If people who ran the highest risk of obesity and Type 2 diabetes were offered more fruits and vegetables to offset or prevent these health risks, would they eat them?
Study after study shows that when low-income populations have access to fresh fruits and vegetables, they significantly improve their diets.
Yet, in most neighborhoods, fast food and convenience stores, not known for their wealth of fresh produce, are the most accessible choices for shopping.
A public health advocacy report by UCLA and the California Center for Public Health Advocacy called Designed for Disease: The Link Between Local Food Environments and Obesity and Diabetes found that the state of California had four times as many fast food restaurants and convenience stores as it did groceries or public produce markets. (The picture is likely the same or worse in other states.) The study further found a high degree of correlation between access to healthy food and an increased incidence of diabetes. This was exacerbated in lower income areas, where for many residents walking or public transportation are their only means of getting around.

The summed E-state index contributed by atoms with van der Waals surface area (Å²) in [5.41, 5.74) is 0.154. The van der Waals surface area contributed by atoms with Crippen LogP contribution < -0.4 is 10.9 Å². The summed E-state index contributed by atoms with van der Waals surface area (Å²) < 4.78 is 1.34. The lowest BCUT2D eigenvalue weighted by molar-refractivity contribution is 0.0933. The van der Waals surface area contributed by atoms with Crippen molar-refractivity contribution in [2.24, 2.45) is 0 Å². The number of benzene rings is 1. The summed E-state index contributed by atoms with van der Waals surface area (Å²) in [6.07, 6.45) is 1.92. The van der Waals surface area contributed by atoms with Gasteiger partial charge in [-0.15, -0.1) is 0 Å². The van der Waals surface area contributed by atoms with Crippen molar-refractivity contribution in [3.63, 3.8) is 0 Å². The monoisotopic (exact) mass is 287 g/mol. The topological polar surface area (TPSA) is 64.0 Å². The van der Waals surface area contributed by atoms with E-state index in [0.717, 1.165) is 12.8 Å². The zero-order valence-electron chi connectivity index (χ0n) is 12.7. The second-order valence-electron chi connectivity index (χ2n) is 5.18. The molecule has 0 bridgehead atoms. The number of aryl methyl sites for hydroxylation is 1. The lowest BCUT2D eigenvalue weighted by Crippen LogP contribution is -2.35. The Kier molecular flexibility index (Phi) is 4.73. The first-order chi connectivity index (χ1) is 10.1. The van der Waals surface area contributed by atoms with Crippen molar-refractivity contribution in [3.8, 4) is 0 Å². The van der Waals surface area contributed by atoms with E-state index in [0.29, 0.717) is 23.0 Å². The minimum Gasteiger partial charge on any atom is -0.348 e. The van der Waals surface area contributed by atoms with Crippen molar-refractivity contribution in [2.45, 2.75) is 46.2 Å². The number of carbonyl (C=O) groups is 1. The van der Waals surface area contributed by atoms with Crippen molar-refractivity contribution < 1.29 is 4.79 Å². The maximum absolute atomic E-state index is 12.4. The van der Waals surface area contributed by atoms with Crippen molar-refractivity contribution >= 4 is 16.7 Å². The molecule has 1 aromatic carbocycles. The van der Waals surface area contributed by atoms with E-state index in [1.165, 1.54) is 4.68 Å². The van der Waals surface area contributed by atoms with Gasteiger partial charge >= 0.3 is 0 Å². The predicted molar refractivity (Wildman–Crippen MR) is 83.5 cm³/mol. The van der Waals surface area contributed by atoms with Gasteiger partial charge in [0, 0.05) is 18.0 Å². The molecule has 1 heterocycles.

The solution: Bring farmer’s markets to more urban areas. It’s greener and healthier.
Across the country, public health and community planners are joining forces to help change attitudes and eating habits by bringing farmer’s markets to lower-income residents. Community health clinics and government offices that provide vouchers, and other types of programs are bolstering these initiatives. Recently, WIC vouchers were amended to include fresh fruits and vegetables.
One of those new markets is in Brownsville, Texas, where the community and the University of Texas School of Public Health have come together to help increase awareness of the links between diet, obesity, and diabetes - and found an enthusiastic response.